S18 Examining Ice Nuclei Efficiency and Optical Properties of the Resulting Ice Crystals

Sunday, 10 January 2016
Hall E ( New Orleans Ernest N. Morial Convention Center)
Matthew B. Wilson, Texas A&M University, College Station, TX; and S. D. Brooks, G. Xu, J. Zenker, K. Collier, and F. Team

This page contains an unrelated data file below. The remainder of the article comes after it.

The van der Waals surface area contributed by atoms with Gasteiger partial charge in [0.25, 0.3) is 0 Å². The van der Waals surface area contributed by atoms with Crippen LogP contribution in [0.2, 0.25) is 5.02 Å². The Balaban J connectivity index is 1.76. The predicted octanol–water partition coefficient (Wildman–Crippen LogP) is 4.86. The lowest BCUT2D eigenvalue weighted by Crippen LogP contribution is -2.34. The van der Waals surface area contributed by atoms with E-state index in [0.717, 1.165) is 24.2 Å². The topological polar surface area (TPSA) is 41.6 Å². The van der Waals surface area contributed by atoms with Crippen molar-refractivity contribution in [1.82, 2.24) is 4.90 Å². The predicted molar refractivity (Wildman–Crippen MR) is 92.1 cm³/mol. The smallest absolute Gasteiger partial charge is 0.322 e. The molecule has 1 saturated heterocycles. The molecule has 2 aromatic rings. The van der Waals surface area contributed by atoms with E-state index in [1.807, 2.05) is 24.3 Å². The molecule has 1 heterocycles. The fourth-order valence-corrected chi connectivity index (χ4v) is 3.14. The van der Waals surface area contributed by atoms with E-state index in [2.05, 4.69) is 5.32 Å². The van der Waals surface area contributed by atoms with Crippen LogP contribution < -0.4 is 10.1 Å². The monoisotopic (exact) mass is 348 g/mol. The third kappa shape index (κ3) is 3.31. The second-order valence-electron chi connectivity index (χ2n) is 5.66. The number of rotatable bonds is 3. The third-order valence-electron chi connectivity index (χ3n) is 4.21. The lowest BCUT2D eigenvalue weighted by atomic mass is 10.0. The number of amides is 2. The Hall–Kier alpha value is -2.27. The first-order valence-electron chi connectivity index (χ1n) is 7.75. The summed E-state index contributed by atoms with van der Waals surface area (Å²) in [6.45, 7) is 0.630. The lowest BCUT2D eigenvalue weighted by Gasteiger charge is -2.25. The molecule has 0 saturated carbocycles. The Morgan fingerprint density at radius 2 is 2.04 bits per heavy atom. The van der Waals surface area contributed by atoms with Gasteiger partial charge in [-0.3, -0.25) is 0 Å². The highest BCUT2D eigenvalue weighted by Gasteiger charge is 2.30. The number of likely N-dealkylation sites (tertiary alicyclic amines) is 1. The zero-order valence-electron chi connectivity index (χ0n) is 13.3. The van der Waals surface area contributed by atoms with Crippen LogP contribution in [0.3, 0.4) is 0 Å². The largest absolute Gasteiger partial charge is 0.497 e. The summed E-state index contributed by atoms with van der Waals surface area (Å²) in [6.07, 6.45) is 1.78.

Much uncertainty remains in our knowledge of heterogeneous ice nucleation mechanisms and the optical properties of the resulting ice crystals. Since atmospheric ice crystals have a large impact on Earth's radiative balance by serving as effective scatterers of incoming sunlight, an improved understanding of ice nucleation processes and the optical properties of the resulting crystals could enhance our understanding of weather and climate. In this study, data collected during the Fifth International Ice Nucleation Workshop (FIN-02) is used to compare the effectiveness of various aerosols at nucleating ice and to examine the optical properties of the resulting ice crystals. Ice nucleation data was collected during FIN-02 by sampling the AIDA cloud chamber at the Karlsruhe Institute of Technology (KIT) in Germany with the Texas A&M University Continuous Flow Diffusion Chamber- Chamber - Cloud Aerosol Spectrometer with Polarization CASPOL (CFDC-CASPOL). A wide range of ice nucleation efficiencies was found between the four types of ice nuclei examined in this study (Argentine Soil, Desert Dust, Snomax, and Illite), with Snomax being by far the most efficient. Based on the single particle backscatter and depolarization measured by the CASPOL detector optical signature plots were constructed for each type of ice nucleus. Differences were found between the optical signature plots constructed for ice nucleated on each composition of ice nuclei. However, it is unclear whether this is a result of the limited data available to plot for each type of ice nucleus or an actual variation in the optical properties of the ice crystals. Additional efforts to evaluate the optical properties of ice nuclei measured by the CASPOL are underway.
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